Turning Japanese

Academy Award-winner Jennifer Connelly has signed up as the first global spokesperson for Japanese beauty giant Shiseido. She will front for its premium Future Solution LX skincare range from spring. The association is not new; more than two decades ago as a young model she appeared in an Asian advertising campaign for its makeup. "We are thrilled to welcome Jennifer back to our family as we celebrate our 140th anniversary," said Hiroshi Maruyama, general manager of international marketing. "We believe that she portrays the essence of the Future Solution LX line perfectly and that her inner and outer beauty will inspire our customers."

Nature's bounty

It's a bumper year for New Zealand avocados, so eat up secure in the knowledge they are good for you. If you do have surplus of the tasty treat then you can also use them as a natural beauty aid. Companies including Antipodes already rely on avocado oil as a key ingredient, but the flesh can also be applied direct to your skin as a moisture treatment.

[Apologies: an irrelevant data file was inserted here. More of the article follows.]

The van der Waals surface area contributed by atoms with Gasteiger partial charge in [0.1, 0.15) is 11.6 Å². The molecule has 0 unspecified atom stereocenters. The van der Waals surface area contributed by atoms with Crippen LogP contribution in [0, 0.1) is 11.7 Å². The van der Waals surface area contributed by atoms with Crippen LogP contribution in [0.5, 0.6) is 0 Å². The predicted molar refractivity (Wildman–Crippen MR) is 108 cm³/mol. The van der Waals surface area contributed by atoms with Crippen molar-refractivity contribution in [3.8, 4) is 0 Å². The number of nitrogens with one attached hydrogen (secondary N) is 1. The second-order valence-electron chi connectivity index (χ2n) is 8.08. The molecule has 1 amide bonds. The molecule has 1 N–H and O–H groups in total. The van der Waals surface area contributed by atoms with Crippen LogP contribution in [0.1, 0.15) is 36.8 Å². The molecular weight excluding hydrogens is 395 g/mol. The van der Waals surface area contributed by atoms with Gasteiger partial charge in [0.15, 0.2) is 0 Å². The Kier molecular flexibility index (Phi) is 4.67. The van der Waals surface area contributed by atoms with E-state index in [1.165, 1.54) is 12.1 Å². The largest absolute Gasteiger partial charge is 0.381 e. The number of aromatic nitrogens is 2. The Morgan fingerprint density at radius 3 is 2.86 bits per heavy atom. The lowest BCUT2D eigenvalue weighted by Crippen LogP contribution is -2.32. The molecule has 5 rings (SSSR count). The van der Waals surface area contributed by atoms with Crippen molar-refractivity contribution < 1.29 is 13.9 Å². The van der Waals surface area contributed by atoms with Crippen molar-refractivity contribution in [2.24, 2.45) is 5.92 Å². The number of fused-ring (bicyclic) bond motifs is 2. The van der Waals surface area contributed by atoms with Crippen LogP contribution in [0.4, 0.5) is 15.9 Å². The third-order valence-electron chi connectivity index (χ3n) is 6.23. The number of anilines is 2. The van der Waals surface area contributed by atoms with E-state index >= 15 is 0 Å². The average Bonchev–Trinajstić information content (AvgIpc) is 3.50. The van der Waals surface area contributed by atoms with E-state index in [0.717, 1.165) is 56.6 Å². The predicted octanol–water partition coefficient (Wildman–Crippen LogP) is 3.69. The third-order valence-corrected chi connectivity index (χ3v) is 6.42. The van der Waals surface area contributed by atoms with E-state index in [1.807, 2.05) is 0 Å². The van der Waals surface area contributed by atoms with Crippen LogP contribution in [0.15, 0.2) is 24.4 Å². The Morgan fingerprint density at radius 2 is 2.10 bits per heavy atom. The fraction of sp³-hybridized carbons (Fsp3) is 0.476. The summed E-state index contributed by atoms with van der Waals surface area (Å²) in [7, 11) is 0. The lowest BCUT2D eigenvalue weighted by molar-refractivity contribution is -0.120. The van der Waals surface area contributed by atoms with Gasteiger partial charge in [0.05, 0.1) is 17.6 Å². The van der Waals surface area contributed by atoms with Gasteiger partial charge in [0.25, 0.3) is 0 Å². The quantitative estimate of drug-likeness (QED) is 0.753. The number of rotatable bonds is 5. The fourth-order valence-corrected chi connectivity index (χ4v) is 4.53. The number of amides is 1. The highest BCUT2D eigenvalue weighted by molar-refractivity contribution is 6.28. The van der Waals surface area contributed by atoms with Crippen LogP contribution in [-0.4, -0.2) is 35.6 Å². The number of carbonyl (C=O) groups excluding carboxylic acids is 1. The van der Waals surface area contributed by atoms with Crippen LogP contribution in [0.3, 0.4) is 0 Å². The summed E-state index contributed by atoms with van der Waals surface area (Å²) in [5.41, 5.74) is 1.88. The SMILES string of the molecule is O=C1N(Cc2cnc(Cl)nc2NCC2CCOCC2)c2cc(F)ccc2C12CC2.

"Avocado contains oil beneficial to rejuvenating your skin so is great for repairing and protecting dry skin. This natural ingredient is also loaded with antioxidants and fatty acids to help prevent sun damage and premature ageing. Vitamin E helps eliminate cellular waste and encourages the growth of new skin cells," explains Midge Munro, communications manager of the Avocado Growers Association.

Try crescents of the flesh as an eye mask or mash up half an avocado and mix well with a beaten egg yolk for a mask to place on the face and neck. Relax for 20 minutes then remove with warm water and a face cloth, before a cool rinse.

Those with oily skin can substitute egg yolk for egg white and add a teaspoon of lemon juice for a tailor-made mask. Or add a couple of spoons of oatmeal to the above mix to make a blended paste which can be left on hands, elbows or feet for 20 minutes where it will serve as an exfoliant. The inside of an avocado peel can also be gently rubbed in upward motions on a dry face where it will deposit an enriching oil residue. Avocado season runs until April.

- NZ Herald